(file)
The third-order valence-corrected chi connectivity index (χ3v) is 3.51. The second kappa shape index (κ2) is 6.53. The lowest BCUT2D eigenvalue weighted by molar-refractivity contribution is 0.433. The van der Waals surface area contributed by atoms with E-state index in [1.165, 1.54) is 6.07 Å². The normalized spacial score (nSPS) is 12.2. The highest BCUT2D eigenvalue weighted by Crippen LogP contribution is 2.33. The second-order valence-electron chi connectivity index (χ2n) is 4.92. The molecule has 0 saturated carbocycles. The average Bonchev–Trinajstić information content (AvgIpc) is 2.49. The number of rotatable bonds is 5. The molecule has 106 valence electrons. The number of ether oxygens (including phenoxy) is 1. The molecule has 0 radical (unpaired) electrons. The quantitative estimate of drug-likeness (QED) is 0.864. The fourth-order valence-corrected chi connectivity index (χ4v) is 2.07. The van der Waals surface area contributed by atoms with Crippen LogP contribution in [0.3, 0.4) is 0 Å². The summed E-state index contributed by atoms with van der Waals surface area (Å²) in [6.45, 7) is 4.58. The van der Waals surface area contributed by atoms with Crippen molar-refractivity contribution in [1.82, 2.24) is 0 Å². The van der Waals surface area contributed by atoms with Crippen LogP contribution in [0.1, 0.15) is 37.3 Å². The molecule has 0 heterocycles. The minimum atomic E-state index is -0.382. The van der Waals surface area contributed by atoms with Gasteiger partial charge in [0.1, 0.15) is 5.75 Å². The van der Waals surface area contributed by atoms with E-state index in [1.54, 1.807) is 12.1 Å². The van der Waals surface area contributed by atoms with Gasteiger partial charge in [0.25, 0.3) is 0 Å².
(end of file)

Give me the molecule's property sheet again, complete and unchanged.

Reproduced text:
The third-order valence-corrected chi connectivity index (χ3v) is 3.51. The second kappa shape index (κ2) is 6.53. The lowest BCUT2D eigenvalue weighted by molar-refractivity contribution is 0.433. The van der Waals surface area contributed by atoms with E-state index in [1.165, 1.54) is 6.07 Å². The normalized spacial score (nSPS) is 12.2. The highest BCUT2D eigenvalue weighted by Crippen LogP contribution is 2.33. The second-order valence-electron chi connectivity index (χ2n) is 4.92. The molecule has 0 saturated carbocycles. The average Bonchev–Trinajstić information content (AvgIpc) is 2.49. The number of rotatable bonds is 5. The molecule has 106 valence electrons. The number of ether oxygens (including phenoxy) is 1. The molecule has 0 radical (unpaired) electrons. The quantitative estimate of drug-likeness (QED) is 0.864. The fourth-order valence-corrected chi connectivity index (χ4v) is 2.07. The van der Waals surface area contributed by atoms with Crippen LogP contribution in [0.3, 0.4) is 0 Å². The summed E-state index contributed by atoms with van der Waals surface area (Å²) in [6.45, 7) is 4.58. The van der Waals surface area contributed by atoms with Crippen molar-refractivity contribution in [1.82, 2.24) is 0 Å². The van der Waals surface area contributed by atoms with Crippen LogP contribution in [0.1, 0.15) is 37.3 Å². The molecule has 0 heterocycles. The minimum atomic E-state index is -0.382. The van der Waals surface area contributed by atoms with Gasteiger partial charge in [0.1, 0.15) is 5.75 Å². The van der Waals surface area contributed by atoms with E-state index in [1.54, 1.807) is 12.1 Å². The van der Waals surface area contributed by atoms with Gasteiger partial charge in [0.25, 0.3) is 0 Å².